The volume of maternal antibody records in the database and the storage of this information as free text required the computerized extraction of data similar to previous investigations of blood bank data for central Sweden [6]. The performance of these automated approaches is dependent on the capabilities of the extraction method as well as the structure and consistency of the free text records. The computerized search process yielded very high agreement with human abstraction in a validation sample of over 2000 records for 200 pregnant women, with high PPV, NPV and accuracy in identifying antibodies. PPV and NPV for nonspecific antibody status are important due to the increased monitoring for women who test positive for any antibody (regardless of the antibody). Similarly, identification accuracy is important to ensure that specific antibodies which can have different medical consequences are correctly reflected in the database. A limitation of the current version of the database is that only the presence or absence of antibodies is characterized: titer information is present for some records but the lack of a consistent data structure presents a challenge in extracting this information.

The building of a maternal screening database such as ours is the first step in investigating a number of important research questions. By linkage with population registers of maternal and child health, clinically relevant questions can be investigated, such as identification of risk factors and important confounders (notably history of transfusion) for immunization; etiological significance of various antibodies for fetal and pediatric outcomes including stillbirth, prematurity, infant death, hyperbilirubinemia, and anemia. In particular, investigation of the clinical relevance of non anti-D antibodies has the potential to inform policies for the management of pregnant women with these antibodies: the current recommendation of the American College of Obstetricians and Gynecologists is to follow the same care guidelines as for Rhesus alloimmunization, although there is limited evidence to support this practice [19], [20]. In addition, linkage with other population registers would enable the study of associations between RBC antibodies and subsequent health outcomes in women such as hospitalizations, overall mortality, cancer and immune disorders.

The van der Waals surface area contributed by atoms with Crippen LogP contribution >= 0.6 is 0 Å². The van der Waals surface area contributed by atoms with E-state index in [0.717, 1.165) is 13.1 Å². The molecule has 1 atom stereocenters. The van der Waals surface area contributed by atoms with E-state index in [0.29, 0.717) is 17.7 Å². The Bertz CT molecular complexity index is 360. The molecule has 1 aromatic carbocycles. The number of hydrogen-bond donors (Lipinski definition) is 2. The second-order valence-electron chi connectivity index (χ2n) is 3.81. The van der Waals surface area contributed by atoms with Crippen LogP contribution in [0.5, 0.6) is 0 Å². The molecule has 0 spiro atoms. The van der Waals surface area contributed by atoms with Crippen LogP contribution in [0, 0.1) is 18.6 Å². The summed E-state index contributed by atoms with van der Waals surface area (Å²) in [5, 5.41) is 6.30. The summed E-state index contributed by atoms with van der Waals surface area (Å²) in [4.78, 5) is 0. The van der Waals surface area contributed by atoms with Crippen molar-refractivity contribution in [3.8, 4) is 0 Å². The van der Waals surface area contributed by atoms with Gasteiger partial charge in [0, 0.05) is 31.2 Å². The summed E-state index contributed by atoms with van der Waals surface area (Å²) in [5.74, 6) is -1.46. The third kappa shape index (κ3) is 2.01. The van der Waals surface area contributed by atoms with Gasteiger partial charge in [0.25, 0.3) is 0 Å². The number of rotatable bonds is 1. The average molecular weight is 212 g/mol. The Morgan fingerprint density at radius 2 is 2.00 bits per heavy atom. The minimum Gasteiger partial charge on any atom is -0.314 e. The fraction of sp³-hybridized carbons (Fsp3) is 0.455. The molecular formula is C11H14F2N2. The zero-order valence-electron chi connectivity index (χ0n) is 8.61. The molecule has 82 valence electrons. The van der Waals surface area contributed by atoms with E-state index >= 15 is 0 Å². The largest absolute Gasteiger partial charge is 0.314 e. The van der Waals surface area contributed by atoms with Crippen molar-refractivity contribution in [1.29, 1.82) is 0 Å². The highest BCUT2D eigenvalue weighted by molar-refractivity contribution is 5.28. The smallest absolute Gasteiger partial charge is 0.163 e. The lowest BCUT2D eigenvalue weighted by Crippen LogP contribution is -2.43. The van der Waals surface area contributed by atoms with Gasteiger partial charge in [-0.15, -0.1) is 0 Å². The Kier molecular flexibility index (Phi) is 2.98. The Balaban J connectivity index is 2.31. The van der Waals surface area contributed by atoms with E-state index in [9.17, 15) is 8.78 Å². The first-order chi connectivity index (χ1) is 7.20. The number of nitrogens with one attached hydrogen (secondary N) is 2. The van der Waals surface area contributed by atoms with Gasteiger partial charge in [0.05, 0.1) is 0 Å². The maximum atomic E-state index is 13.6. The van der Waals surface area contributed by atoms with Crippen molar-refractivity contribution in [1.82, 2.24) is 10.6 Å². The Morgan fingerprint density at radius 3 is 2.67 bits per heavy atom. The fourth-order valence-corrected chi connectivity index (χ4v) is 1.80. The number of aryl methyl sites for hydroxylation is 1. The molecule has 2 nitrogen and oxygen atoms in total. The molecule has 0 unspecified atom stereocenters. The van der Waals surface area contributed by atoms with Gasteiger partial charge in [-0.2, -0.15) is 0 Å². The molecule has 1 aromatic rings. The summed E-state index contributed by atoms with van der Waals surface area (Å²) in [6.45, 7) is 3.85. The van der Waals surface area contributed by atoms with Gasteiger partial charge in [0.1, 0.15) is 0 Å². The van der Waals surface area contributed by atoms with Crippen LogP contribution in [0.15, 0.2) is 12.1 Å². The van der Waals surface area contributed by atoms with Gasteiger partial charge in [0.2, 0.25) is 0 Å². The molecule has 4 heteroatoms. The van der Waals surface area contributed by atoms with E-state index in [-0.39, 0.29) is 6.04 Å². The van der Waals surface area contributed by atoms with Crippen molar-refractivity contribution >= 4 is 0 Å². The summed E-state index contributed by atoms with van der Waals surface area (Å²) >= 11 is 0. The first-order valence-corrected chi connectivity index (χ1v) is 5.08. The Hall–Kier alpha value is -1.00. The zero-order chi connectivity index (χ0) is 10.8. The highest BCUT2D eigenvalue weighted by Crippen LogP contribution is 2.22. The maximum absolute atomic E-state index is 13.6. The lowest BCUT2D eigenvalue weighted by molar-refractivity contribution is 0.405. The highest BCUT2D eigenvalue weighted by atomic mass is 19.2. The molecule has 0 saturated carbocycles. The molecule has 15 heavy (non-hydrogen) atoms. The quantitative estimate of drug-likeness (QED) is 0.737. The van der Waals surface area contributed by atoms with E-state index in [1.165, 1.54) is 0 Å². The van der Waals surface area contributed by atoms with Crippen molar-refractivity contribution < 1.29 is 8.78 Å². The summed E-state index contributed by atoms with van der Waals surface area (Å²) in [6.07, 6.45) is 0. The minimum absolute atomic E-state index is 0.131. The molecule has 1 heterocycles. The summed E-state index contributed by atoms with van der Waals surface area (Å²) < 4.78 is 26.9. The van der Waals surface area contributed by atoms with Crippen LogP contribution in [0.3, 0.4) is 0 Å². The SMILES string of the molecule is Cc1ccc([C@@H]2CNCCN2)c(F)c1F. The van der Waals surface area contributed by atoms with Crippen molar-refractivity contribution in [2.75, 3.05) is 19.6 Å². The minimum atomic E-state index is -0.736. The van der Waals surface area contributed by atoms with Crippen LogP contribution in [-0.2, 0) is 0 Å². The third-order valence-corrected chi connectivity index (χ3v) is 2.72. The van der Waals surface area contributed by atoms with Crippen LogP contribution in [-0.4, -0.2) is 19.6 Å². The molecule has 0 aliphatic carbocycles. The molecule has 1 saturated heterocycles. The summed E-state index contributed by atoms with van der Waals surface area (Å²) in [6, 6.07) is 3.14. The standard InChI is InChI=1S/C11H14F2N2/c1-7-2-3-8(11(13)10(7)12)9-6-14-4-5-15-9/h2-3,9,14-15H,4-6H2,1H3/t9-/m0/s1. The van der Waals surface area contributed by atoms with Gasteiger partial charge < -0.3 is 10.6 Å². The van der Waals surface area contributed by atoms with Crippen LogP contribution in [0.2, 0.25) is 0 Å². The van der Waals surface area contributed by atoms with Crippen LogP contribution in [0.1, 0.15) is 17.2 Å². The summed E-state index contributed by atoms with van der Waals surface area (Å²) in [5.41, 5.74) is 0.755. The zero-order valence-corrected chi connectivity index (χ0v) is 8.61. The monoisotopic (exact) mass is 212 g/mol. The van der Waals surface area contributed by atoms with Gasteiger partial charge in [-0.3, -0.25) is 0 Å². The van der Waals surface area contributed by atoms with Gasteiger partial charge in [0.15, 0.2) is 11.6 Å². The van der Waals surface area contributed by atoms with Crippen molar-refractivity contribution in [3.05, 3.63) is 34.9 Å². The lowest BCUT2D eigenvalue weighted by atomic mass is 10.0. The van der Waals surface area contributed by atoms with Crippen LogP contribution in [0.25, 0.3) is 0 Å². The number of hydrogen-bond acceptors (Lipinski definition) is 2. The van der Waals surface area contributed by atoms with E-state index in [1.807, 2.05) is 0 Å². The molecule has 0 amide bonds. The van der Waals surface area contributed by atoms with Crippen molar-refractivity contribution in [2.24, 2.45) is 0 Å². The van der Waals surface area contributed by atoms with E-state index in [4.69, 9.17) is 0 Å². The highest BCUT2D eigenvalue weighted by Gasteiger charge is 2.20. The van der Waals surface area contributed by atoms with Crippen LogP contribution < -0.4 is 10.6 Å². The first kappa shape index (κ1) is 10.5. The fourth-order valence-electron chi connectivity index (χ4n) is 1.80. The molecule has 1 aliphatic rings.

Supporting Information

Figure S1.

(a) – Changes in prevalence of maternal antibodies with bubbles proportional to numbers detected. (b) – Trends in prevalence of specific antibodies (chosen by the viewer), displayed as line graphs. (c) – Changes in prevalence of 4 specific antibodies (anti-E,K,M,c) displayed as moving bar-charts. (d) – Trends in prevalence of antibody systems displayed as line graphs connecting bubbles proportional to numbers detected.

https://doi.org/10.1371/journal.pone.0027619.s001

(HTML)

Table S1.

Regular expressions used to identify 64 specific antibodies.

https://doi.org/10.1371/journal.pone.0027619.s002

(DOC)

Table S2.

Maternal red blood cell antibodies with a prevalence of less than 1 in10,000 in 920,903 births in Sweden from 1982–2002.

https://doi.org/10.1371/journal.pone.0027619.s003

(DOCX)

Acknowledgments

Denny Rönngren, for assistance with database administration and the search algorithm.

Author Contributions

Analyzed the data: BL AP ZZ GG MR. Wrote the paper: BL AP ZZ GG AW MR.